Nicholas Cieri died on December 8, 2010. He was 81 years of age. He was tall and angular, and wore his long hair slicked back, Fifties style.

I had called his friend Bobby to see if I could get in a visit with Nick before leaving on Christmas vacation, and received the bad news. Probable cause of death was pneumonia, in the hospital in Coney Island. Bobby said the staff left the windows open, perhaps maliciously. Nick was bed ridden, at the time, due to a series of falls.

I first met Nick in 1985. He had answered one of my adds for a composer for my musical ‘Paris – A Musical of the 1920s.’ By then my needs had shifted, and I was looking for someone to write up the songs I was composing with my co-author Bowden Simmons.

Nick invited me to his apartment in Sheepshead Bay. It was a short hop on the train from Park Slope, where I was living at the time. He cooked up a meal of pasta, and played a few songs from his musical ‘Born to Sing,’ about the life of Judy Garland. They were good songs. Ms. Garland would not have been embarrassed to sing them herself. I asked Nick what he wanted in payment for his services as musical secretary, and he said three songs—Bowden and I had only written a half dozen songs, at that point.

So I gave Nick a lyric, to see what he could do with it. He came back with a winner.

Over the months and years, I visited Nick and his partner Brendan many times in connection with ‘Paris.’ Brendan played the baby grand Yamaha in their apartment, and wrote up Nick’s songs plus the songs Nick and I did together. I always stayed for dinner. Nick made his own meatballs and fixed a green salad. Sometimes he invited friends over for dinner. He made big meals at Thanksgiving and Christmas.

Nick bragged about his ‘million dollar memory.’ He had a repertory of some three thousand songs; he sang as much as he talked. You could almost say, he sang his way through life. I can’t remember if Nick ever had a regular job; he depended on Brendan’s job as a waiter for income. Nick drove all over town a white Lincoln Continental and always had money in his pocket. He pointed out Cole Porter’s house in Manhattan Beach, Brooklyn, to me.

Nick had showed promise as a singer in his youth, and had sung with a group called The Overtones, at the Riveria. At a critical moment, he lost out on the big chance, and began writing songs, singing for pleasure. Nick and Brendan met after World War II. Brendan had survived landing on D-Day in 1944, and went on to study music at the Paris Conservatory. He played piano at Broadway auditions. Nick told me about life in New York in the 1950s, when crime was low and people left their front doors unlocked.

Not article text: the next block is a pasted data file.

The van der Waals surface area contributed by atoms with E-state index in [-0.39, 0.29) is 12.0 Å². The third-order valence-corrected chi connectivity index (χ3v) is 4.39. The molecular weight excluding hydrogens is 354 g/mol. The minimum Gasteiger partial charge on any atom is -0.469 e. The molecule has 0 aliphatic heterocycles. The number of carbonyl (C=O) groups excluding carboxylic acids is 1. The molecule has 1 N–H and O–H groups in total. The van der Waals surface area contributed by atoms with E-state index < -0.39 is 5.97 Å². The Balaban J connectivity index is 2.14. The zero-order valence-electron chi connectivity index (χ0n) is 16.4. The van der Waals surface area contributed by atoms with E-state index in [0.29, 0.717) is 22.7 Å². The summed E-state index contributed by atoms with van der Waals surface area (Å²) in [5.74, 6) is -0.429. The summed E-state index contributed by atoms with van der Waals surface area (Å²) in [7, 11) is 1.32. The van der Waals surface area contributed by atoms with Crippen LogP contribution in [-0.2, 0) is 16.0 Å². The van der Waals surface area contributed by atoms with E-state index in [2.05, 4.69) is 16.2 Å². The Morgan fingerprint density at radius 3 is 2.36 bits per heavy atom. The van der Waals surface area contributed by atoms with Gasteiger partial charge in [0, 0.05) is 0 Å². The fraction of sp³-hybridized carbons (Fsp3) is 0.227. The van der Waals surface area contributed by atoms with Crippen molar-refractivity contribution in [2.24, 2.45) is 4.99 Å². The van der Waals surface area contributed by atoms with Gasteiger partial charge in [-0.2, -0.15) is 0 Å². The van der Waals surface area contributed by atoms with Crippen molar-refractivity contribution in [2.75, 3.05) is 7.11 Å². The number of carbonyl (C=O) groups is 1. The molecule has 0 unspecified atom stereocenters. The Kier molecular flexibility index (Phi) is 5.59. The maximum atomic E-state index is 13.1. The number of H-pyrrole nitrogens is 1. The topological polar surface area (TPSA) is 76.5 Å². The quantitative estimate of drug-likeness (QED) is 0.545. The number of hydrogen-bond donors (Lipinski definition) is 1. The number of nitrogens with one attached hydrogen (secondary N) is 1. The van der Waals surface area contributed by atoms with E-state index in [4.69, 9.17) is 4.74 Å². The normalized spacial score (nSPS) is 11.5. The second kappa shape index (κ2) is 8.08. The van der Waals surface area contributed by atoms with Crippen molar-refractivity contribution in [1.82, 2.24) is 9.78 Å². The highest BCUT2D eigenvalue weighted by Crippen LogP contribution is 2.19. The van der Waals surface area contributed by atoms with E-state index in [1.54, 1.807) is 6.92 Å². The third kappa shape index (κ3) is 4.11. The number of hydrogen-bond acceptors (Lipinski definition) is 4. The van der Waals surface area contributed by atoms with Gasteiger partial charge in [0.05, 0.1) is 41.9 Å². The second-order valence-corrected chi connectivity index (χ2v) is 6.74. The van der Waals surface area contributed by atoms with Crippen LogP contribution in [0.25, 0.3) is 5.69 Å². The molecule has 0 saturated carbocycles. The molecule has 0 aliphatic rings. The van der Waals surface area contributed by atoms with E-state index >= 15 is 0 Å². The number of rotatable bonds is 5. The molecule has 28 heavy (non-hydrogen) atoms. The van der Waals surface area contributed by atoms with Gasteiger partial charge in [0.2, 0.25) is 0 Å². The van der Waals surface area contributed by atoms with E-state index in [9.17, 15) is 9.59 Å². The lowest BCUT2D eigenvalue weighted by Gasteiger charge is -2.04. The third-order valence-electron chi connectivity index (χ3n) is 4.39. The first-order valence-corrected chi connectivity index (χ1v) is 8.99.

In recent years, Nick and Brendan fell on hard times. They made bad investments and lost their nest egg. Nick played the lottery, lost more than he won, and ran up credit card debt. He went bankrupt. He suffered from back pain and had prostate cancer, which was in remission at the time of his death. Brendan labored on as a waiter, ruining his feet. He contracted congestive heart failure and died in 2009.

Nick fell apart after that, sold or gave away his possessions and moved in with Bobby, in his small apartment. When I last saw Nick, in ’09, he was living on a couch in Bobby’s apartment. He watched TV and never went outside. I looked down at Nick and said, “You’re down, but now out,” And he looked up at me and said, “You’re down, but not out.”

I had so hoped we could produce ‘Paris,’ and take our bows onstage together, all three of us. Nick did live to see the production of ‘Born to Sing,’ at a theater in Brooklyn. It had a successful run at the box office, but no critics attended, and the show died there.

Nick was like a friend to me. Once, when I lost my wallet, he drove up from Sheepshead Bay to loan me a few bills. He directed my play ‘Harly.’ He presided over his court of gay and straight friends, men and women, always ready with a song.

Nick was headstrong, sentimental, and loyal. According to Bobby, there was no funeral, only a simple internment. Nick is survived by an older brother. I don’t know what has happened to his music. I’d like to think some of it will survive. I’m doing my part, for Nick and all of us, trying to produce ‘Paris.’ Nick lived his life his way. I mourn his passing. Nick Cieri lives on in the memory of those who knew him.

By Hudson Owen. All Rights reserved.

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